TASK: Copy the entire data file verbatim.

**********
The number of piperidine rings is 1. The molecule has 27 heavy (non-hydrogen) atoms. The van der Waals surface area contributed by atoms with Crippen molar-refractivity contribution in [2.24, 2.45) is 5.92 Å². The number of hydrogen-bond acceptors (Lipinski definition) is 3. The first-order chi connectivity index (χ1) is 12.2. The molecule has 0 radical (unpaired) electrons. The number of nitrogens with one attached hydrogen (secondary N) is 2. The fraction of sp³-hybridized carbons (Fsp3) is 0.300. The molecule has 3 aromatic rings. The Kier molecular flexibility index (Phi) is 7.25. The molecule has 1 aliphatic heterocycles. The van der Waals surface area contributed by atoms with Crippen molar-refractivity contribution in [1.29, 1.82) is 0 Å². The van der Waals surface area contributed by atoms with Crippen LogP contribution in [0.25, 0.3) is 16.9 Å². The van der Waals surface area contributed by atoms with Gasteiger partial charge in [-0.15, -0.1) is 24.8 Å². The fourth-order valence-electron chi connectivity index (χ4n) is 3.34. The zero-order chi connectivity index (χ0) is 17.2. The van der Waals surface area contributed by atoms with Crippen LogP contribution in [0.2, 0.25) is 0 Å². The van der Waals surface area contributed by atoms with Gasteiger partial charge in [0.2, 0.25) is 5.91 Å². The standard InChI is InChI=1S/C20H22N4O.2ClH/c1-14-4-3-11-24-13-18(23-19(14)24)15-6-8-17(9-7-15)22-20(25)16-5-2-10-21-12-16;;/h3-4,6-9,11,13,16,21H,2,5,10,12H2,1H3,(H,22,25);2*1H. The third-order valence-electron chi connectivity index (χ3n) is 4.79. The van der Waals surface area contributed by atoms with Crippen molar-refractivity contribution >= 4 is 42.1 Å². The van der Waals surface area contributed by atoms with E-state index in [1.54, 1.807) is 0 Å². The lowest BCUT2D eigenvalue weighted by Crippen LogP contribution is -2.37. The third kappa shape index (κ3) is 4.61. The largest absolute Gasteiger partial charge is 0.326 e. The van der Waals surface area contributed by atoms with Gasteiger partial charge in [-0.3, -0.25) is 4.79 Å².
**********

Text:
The number of piperidine rings is 1. The molecule has 27 heavy (non-hydrogen) atoms. The van der Waals surface area contributed by atoms with Crippen molar-refractivity contribution in [2.24, 2.45) is 5.92 Å². The number of hydrogen-bond acceptors (Lipinski definition) is 3. The first-order chi connectivity index (χ1) is 12.2. The molecule has 0 radical (unpaired) electrons. The number of nitrogens with one attached hydrogen (secondary N) is 2. The fraction of sp³-hybridized carbons (Fsp3) is 0.300. The molecule has 3 aromatic rings. The Kier molecular flexibility index (Phi) is 7.25. The molecule has 1 aliphatic heterocycles. The van der Waals surface area contributed by atoms with Crippen molar-refractivity contribution in [1.29, 1.82) is 0 Å². The van der Waals surface area contributed by atoms with Crippen LogP contribution in [0.25, 0.3) is 16.9 Å². The van der Waals surface area contributed by atoms with Gasteiger partial charge in [-0.15, -0.1) is 24.8 Å². The fourth-order valence-electron chi connectivity index (χ4n) is 3.34. The zero-order chi connectivity index (χ0) is 17.2. The van der Waals surface area contributed by atoms with Crippen LogP contribution in [0.2, 0.25) is 0 Å². The van der Waals surface area contributed by atoms with Gasteiger partial charge in [0.2, 0.25) is 5.91 Å². The standard InChI is InChI=1S/C20H22N4O.2ClH/c1-14-4-3-11-24-13-18(23-19(14)24)15-6-8-17(9-7-15)22-20(25)16-5-2-10-21-12-16;;/h3-4,6-9,11,13,16,21H,2,5,10,12H2,1H3,(H,22,25);2*1H. The third-order valence-electron chi connectivity index (χ3n) is 4.79. The van der Waals surface area contributed by atoms with Crippen molar-refractivity contribution >= 4 is 42.1 Å². The van der Waals surface area contributed by atoms with E-state index in [1.54, 1.807) is 0 Å². The lowest BCUT2D eigenvalue weighted by Crippen LogP contribution is -2.37. The third kappa shape index (κ3) is 4.61. The largest absolute Gasteiger partial charge is 0.326 e. The van der Waals surface area contributed by atoms with Gasteiger partial charge in [-0.3, -0.25) is 4.79 Å².